– AlexP
    Commented Apr 5, 2018 at 22:37
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    $\begingroup$ Darmok and Jalad at Tanagra $\endgroup$
    – JBH
    Commented Apr 5, 2018 at 23:35
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    $\begingroup$ This would be difficult to evolve naturally. I'd be willing to bet without research that most languages evolved while groups of people were collaborating on some manual labor. Which would involve having your hands full at least some of the time. They would find a better way to communicate than one that can only be done if you drop everything you're carrying $\endgroup$
    – bendl
    Commented Apr 6, 2018 at 1:48
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    $\begingroup$ You could look at the italian language and its dialects for inspiration. $\endgroup$ Commented Apr 6, 2018 at 13:01

8 Answers 8


My question is how would this come about? How would it evolve, as in what reasons might cause this to occur over a single speaking language like most cultures have. Would it be too difficult a form of communication, and would it make more sense to focus on one element over the other? Maybe take the spoken language and replace it with clicking/whistling?

Spoken language is used because it's more powerful than sign language.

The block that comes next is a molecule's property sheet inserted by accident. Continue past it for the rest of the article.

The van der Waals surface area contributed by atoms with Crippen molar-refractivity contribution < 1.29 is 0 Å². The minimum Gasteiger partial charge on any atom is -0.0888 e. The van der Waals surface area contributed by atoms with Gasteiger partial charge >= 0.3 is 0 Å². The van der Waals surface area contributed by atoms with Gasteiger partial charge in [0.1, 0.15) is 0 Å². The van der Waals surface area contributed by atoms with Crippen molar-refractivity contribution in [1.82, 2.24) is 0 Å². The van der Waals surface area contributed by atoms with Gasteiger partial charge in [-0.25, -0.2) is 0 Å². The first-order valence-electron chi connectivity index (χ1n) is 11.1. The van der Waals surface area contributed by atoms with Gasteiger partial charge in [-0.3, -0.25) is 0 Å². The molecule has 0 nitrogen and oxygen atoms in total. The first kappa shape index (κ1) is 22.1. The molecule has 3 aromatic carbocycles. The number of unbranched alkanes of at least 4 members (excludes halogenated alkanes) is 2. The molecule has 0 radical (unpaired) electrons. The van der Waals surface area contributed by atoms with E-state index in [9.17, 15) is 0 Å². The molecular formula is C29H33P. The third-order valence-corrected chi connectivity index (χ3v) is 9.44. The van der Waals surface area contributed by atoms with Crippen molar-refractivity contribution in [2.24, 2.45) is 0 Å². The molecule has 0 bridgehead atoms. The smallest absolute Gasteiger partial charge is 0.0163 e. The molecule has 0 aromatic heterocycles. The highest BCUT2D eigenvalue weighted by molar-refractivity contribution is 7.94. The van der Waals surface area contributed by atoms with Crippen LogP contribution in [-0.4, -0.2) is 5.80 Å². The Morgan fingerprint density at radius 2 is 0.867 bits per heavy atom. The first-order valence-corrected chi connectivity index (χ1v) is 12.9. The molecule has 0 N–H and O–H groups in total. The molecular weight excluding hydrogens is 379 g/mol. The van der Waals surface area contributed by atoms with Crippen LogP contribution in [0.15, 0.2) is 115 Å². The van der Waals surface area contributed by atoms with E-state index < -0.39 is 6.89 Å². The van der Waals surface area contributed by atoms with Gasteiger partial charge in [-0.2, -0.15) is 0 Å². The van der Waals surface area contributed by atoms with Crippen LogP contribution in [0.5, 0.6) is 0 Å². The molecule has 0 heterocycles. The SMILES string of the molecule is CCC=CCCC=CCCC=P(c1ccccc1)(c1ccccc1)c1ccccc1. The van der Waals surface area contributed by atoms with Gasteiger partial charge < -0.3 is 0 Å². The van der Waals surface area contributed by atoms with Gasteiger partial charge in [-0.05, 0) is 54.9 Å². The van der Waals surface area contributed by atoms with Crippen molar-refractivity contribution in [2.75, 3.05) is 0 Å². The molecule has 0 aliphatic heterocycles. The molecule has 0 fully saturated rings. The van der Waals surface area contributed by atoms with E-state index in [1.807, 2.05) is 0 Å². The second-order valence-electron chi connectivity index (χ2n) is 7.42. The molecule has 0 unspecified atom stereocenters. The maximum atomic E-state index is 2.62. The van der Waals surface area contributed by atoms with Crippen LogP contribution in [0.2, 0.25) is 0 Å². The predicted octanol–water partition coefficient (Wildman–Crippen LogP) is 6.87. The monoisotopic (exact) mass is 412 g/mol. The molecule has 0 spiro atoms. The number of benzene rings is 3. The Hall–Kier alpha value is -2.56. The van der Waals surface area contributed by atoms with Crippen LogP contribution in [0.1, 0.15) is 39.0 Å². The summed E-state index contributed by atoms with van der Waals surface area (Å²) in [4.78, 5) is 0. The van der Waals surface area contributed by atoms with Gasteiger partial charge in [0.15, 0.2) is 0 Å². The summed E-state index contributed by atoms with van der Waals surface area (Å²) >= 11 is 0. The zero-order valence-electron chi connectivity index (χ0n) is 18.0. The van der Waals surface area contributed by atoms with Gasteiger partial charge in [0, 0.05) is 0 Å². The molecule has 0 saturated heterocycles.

What you need, also given the human stock of your people, is a powerful reason not to use speech except at a bare minimum.

The simpler reasons that come to mind are that either your humans need to communicate often with a subset of themselves who don't have speech (a bit like the Old Language of Ayla by Jean Auel). It doesn't sound very convincing though.

...or using spoken language at length is dangerous. Perhaps, some kind of predator - or a swarm of insects - that hunts by sound?. Sort of like any rhythmic sounds weren't really recommended on the surface of Arrakis, lest you became Shai-Hulud's dinner.

So, your people would need some "language" shorthand with enormous information density, where a whole plan of action could be conveyed with a very short burst of sound referencing a vast corpus of shared knowledge - such as "Darmok and Jalad at Tanagra" (or more like Asimov's robot-speech used between R. Daneel Olivaw and R. Giskard Reventlov).